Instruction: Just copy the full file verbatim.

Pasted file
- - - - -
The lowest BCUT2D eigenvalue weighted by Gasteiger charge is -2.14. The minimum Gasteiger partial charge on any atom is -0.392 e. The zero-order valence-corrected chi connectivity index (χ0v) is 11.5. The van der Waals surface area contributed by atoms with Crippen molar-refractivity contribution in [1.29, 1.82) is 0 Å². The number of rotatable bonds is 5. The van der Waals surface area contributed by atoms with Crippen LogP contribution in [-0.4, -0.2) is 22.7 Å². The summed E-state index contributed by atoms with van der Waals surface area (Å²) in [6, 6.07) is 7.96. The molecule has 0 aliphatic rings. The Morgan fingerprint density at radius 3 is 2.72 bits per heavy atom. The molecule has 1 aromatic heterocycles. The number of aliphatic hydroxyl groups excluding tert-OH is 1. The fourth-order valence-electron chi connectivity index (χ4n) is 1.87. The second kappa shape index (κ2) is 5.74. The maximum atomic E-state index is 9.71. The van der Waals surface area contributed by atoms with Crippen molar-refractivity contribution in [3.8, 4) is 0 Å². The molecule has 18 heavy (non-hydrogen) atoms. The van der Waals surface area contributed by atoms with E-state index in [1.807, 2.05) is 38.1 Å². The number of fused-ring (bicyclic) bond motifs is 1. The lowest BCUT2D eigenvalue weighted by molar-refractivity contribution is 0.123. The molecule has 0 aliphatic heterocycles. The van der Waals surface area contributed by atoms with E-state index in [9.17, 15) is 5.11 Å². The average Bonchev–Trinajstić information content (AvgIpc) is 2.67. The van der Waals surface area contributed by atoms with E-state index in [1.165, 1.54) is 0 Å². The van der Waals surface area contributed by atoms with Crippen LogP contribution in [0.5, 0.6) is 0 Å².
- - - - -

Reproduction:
The lowest BCUT2D eigenvalue weighted by Gasteiger charge is -2.14. The minimum Gasteiger partial charge on any atom is -0.392 e. The zero-order valence-corrected chi connectivity index (χ0v) is 11.5. The van der Waals surface area contributed by atoms with Crippen molar-refractivity contribution in [1.29, 1.82) is 0 Å². The number of rotatable bonds is 5. The van der Waals surface area contributed by atoms with Crippen LogP contribution in [-0.4, -0.2) is 22.7 Å². The summed E-state index contributed by atoms with van der Waals surface area (Å²) in [6, 6.07) is 7.96. The molecule has 0 aliphatic rings. The Morgan fingerprint density at radius 3 is 2.72 bits per heavy atom. The molecule has 1 aromatic heterocycles. The number of aliphatic hydroxyl groups excluding tert-OH is 1. The fourth-order valence-electron chi connectivity index (χ4n) is 1.87. The second kappa shape index (κ2) is 5.74. The maximum atomic E-state index is 9.71. The van der Waals surface area contributed by atoms with Crippen molar-refractivity contribution in [3.8, 4) is 0 Å². The molecule has 18 heavy (non-hydrogen) atoms. The van der Waals surface area contributed by atoms with E-state index in [1.807, 2.05) is 38.1 Å². The number of fused-ring (bicyclic) bond motifs is 1. The lowest BCUT2D eigenvalue weighted by molar-refractivity contribution is 0.123. The molecule has 0 aliphatic heterocycles. The van der Waals surface area contributed by atoms with E-state index in [9.17, 15) is 5.11 Å². The average Bonchev–Trinajstić information content (AvgIpc) is 2.67. The van der Waals surface area contributed by atoms with E-state index in [1.165, 1.54) is 0 Å². The van der Waals surface area contributed by atoms with Crippen LogP contribution in [0.5, 0.6) is 0 Å².